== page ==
Catskill Waterfront Resilience Task Force

When Tropical Storms Irene and Lee hit in the late summer of 2011, the Village of Catskill experienced unprecedented flooding and damages driven by stormwater flows in Catskill Creek and storm surge from the Hudson River. Just over a year later, Superstorm Sandy hit the northeast, bringing with it a historic coastal storm surge and additional flooding. 

The intersection of the Village of Catskill's ongoing waterfront revitalization goals and the community’s new appreciation of the risks to the waterfront from flooding and sea level rise highlighted the need for better information about future flood risks as the community works to advance its objectives.

The Catskill Waterfront Resilience Task Force initiative was formally launched in November 2013 to begin the work of creating a safer, more vibrant Catskill waterfront. The Task Force, comprised of municipal and emergency management employees, concerned citizens, and leaders in business and non-governmental organizations, joined with Scenic Hudson, the NY Department of Environmental Conservation and the Consensus Building Institute to develop a waterfront flooding and sea level rise resilience plan.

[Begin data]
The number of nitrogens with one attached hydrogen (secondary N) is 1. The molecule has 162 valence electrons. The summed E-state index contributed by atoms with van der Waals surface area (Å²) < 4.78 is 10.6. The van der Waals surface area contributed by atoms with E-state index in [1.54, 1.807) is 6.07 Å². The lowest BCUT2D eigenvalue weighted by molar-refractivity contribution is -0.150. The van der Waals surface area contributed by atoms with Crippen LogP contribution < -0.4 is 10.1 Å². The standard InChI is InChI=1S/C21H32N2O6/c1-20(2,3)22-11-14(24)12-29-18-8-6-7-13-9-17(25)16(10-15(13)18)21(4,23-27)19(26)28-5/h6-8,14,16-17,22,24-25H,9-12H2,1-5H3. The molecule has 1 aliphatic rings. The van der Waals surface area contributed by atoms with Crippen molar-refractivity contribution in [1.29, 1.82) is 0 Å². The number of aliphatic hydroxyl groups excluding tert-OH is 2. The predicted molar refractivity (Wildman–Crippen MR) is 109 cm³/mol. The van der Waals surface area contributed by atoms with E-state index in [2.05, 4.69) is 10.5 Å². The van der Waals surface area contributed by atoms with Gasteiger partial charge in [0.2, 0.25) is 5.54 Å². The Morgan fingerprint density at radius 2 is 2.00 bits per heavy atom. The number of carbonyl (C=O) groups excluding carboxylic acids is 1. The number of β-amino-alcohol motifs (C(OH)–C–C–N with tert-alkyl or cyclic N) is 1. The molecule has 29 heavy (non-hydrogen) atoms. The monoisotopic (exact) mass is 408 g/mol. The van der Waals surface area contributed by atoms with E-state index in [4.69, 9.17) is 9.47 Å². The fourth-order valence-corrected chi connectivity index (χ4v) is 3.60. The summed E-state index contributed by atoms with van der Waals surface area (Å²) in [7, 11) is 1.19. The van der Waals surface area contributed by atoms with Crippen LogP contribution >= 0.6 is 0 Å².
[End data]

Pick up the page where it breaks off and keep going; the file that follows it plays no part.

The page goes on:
The Task Force, with input from the public, has developed a set of 24 recommendations that are detailed in the Task Forces report along with a collection of supporting studies. The recommendations span policy and planning updates, capital investments, municipal operations and infrastructure, and future studies that will better position Catskill to begin taking action and to attract future support for waterfront improvements. As a collection, the recommendations are form a concrete strategy for ensuring a vibrant, secure and prosperous waterfront in coming decades.


Download the Report:



Report Supplementary Materials:

This information was prepared for the Hudson River Estuary program, New York State Department of Environmental Conservation, with support from the New York State Environmental Protection Fund, in cooperation with the New England Interstate Water Pollution Control Commission. The viewpoints expressed here do not necessarily represent those of NEIWPCC or NYSDEC, nor does mention of trade names, commercial products, or causes constitute endorsement or recommendation for use.